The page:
Emerging infectious diseases and the "One Health" concept

\r\n “An emerging infectious disease (EID) is one that has appeared and affected a population for the first time, or has existed previously but is rapidly increasing, either in terms of the number of new cases within a population, or its spread to new geographical areas” One Health is defined as “a collaborative, multisectoral, and transdisciplinary approach—working at local, regional, national, and global levels—with the goal of achieving optimal health outcomes recognizing the interconnection between people, animals, plants and their shared environment. More than half of the known pathogens infectious to humans are shared with animals (“zoonotic” diseases), either via recurring transmission (e.g., rabies or plague) or from an initial spillover event (as is suspected with HIV/AIDS, which genetic analyses suggest probably originally emerged from great apes through contact during hunting or butchering). Public health topics with a One Health scope are as follows:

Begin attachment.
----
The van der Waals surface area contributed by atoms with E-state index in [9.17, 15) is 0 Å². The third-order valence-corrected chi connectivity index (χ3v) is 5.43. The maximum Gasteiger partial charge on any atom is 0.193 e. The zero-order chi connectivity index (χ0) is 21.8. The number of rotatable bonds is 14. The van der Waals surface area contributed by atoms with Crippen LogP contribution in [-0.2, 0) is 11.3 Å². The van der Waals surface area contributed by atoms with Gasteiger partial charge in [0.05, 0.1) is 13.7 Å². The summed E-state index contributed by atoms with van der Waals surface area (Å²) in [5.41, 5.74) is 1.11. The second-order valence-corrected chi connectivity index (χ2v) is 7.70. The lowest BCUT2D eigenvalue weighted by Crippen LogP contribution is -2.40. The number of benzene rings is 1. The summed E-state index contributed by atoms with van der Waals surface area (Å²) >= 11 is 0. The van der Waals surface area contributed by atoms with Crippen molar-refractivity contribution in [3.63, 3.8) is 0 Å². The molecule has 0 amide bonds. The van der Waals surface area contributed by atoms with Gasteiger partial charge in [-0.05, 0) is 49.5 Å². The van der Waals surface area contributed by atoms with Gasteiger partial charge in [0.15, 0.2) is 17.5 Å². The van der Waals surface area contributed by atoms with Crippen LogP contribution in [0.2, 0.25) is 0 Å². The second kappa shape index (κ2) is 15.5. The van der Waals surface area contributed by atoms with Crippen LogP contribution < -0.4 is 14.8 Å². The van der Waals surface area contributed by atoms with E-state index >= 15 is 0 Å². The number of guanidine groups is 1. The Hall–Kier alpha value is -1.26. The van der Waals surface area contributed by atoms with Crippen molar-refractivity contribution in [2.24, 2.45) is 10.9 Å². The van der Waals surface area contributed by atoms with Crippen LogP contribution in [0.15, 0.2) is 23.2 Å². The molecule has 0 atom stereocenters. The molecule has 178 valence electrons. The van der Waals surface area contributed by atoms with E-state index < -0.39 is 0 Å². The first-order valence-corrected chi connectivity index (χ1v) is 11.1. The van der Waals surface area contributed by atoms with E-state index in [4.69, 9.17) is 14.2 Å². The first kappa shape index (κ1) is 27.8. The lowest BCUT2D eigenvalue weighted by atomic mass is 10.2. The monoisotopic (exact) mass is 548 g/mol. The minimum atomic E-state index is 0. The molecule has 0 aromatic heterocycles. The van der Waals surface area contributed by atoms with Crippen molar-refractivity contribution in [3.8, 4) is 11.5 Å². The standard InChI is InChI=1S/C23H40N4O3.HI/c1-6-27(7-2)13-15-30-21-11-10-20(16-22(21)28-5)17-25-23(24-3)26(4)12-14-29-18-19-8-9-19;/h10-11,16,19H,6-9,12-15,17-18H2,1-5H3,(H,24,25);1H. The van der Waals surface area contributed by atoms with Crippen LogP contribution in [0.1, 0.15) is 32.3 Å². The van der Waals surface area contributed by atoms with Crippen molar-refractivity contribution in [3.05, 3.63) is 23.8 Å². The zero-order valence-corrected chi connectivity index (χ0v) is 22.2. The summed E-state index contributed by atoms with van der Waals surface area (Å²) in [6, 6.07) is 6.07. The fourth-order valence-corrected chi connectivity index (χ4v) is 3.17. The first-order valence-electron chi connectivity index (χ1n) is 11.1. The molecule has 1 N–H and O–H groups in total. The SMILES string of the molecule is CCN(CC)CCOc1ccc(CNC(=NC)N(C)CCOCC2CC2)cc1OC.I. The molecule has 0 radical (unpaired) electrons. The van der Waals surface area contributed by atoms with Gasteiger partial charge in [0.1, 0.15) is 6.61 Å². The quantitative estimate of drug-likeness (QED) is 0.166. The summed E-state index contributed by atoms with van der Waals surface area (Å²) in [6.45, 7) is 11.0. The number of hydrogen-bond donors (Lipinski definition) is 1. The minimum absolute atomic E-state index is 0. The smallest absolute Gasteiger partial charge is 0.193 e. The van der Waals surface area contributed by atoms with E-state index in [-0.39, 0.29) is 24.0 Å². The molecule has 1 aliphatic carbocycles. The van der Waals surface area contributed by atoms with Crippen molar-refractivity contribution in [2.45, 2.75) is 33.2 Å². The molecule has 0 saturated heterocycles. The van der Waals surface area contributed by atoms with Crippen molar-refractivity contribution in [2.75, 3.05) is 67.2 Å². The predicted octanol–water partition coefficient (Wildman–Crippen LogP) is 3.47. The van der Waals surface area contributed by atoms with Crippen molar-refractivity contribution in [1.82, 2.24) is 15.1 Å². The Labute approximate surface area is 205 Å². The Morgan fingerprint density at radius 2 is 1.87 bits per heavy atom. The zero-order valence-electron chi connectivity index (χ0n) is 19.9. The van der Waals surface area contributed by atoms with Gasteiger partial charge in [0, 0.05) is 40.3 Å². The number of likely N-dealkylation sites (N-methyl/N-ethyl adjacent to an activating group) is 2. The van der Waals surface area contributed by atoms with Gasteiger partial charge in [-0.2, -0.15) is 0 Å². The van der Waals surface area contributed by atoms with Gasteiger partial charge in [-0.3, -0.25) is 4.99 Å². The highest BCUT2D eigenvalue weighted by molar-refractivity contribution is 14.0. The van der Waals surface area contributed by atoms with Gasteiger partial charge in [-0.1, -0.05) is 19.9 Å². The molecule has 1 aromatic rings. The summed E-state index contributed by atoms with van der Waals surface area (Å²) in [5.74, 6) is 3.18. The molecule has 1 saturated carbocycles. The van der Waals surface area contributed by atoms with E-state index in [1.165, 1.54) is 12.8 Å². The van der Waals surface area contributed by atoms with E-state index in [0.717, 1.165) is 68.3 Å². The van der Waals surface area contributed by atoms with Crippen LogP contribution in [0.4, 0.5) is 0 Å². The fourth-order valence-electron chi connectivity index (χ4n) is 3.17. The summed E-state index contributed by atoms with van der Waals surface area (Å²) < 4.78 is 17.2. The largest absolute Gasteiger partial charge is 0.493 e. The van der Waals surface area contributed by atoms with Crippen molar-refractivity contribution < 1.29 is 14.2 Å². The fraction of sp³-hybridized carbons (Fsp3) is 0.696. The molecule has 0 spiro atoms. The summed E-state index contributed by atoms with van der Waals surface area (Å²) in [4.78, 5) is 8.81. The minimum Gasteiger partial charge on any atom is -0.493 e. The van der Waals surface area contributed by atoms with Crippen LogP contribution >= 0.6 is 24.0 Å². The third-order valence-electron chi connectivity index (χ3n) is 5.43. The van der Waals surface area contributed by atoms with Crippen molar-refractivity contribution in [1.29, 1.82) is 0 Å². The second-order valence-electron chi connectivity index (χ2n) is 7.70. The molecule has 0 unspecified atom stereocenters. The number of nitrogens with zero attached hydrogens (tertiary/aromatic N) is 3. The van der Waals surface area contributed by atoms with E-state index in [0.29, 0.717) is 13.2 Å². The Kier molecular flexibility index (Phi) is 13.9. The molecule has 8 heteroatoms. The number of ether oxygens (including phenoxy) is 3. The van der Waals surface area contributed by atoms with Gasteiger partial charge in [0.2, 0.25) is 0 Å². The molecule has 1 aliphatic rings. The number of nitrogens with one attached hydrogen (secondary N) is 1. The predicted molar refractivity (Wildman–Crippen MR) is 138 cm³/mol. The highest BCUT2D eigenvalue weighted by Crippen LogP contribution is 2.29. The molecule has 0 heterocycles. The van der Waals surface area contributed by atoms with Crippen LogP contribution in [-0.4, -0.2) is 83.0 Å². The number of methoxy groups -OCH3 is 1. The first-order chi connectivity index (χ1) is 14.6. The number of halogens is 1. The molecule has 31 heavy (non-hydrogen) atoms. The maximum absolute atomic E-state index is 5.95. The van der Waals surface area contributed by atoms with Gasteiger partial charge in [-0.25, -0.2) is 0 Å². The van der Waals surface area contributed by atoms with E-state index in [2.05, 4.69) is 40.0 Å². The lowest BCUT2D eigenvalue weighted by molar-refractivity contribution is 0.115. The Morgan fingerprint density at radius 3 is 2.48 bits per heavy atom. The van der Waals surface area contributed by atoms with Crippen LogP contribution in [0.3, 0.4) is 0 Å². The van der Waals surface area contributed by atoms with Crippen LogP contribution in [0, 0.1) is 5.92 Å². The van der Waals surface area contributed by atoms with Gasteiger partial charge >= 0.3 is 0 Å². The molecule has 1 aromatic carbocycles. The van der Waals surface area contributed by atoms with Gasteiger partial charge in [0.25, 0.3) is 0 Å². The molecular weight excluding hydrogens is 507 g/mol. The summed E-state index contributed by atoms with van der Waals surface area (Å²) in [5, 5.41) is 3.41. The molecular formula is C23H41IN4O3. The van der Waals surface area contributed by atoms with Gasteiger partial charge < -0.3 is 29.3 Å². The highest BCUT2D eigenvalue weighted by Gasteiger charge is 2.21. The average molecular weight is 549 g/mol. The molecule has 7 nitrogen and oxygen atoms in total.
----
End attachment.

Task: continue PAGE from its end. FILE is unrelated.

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\r\n Environmental determinants of disease risk

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\r\n Zoonotic and vector-borne disease risks

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\r\n Antimicrobial resistance

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\r\n Non-zoonotic diseases in animals

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\r\n Noncommunicable diseases

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